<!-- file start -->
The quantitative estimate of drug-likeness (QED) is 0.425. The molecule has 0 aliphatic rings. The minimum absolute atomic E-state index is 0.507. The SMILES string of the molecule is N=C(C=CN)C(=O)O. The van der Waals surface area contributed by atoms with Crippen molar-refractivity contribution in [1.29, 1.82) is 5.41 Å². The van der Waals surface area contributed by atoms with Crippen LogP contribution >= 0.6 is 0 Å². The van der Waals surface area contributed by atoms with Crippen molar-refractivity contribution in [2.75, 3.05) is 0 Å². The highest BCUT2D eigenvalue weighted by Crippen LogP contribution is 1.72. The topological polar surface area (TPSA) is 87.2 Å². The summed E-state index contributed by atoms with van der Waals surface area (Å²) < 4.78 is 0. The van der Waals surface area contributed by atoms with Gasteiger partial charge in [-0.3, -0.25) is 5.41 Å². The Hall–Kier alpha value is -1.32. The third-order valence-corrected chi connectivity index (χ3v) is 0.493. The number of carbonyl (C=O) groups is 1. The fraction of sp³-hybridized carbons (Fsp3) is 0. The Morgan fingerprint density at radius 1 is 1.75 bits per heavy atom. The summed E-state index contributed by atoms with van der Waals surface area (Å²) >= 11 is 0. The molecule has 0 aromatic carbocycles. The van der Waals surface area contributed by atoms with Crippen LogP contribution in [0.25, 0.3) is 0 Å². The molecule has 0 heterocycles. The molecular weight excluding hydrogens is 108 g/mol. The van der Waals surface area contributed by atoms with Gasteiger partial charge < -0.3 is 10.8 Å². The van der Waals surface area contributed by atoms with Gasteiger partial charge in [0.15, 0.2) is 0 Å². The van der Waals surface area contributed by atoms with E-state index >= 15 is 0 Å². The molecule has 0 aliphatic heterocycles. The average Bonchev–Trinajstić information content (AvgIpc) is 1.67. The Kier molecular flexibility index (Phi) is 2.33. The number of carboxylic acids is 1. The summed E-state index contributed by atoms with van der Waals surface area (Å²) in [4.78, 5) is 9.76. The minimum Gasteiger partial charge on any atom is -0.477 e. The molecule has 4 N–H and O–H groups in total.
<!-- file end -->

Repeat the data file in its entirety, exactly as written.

The quantitative estimate of drug-likeness (QED) is 0.425. The molecule has 0 aliphatic rings. The minimum absolute atomic E-state index is 0.507. The SMILES string of the molecule is N=C(C=CN)C(=O)O. The van der Waals surface area contributed by atoms with Crippen molar-refractivity contribution in [1.29, 1.82) is 5.41 Å². The van der Waals surface area contributed by atoms with Crippen LogP contribution >= 0.6 is 0 Å². The van der Waals surface area contributed by atoms with Crippen molar-refractivity contribution in [2.75, 3.05) is 0 Å². The highest BCUT2D eigenvalue weighted by Crippen LogP contribution is 1.72. The topological polar surface area (TPSA) is 87.2 Å². The summed E-state index contributed by atoms with van der Waals surface area (Å²) < 4.78 is 0. The van der Waals surface area contributed by atoms with Gasteiger partial charge in [-0.3, -0.25) is 5.41 Å². The Hall–Kier alpha value is -1.32. The third-order valence-corrected chi connectivity index (χ3v) is 0.493. The number of carbonyl (C=O) groups is 1. The fraction of sp³-hybridized carbons (Fsp3) is 0. The Morgan fingerprint density at radius 1 is 1.75 bits per heavy atom. The summed E-state index contributed by atoms with van der Waals surface area (Å²) >= 11 is 0. The molecule has 0 aromatic carbocycles. The van der Waals surface area contributed by atoms with Crippen LogP contribution in [0.25, 0.3) is 0 Å². The molecule has 0 heterocycles. The molecular weight excluding hydrogens is 108 g/mol. The van der Waals surface area contributed by atoms with Gasteiger partial charge < -0.3 is 10.8 Å². The van der Waals surface area contributed by atoms with Gasteiger partial charge in [0.15, 0.2) is 0 Å². The van der Waals surface area contributed by atoms with E-state index >= 15 is 0 Å². The molecule has 0 aliphatic heterocycles. The average Bonchev–Trinajstić information content (AvgIpc) is 1.67. The Kier molecular flexibility index (Phi) is 2.33. The number of carboxylic acids is 1. The summed E-state index contributed by atoms with van der Waals surface area (Å²) in [4.78, 5) is 9.76. The minimum Gasteiger partial charge on any atom is -0.477 e. The molecule has 4 N–H and O–H groups in total.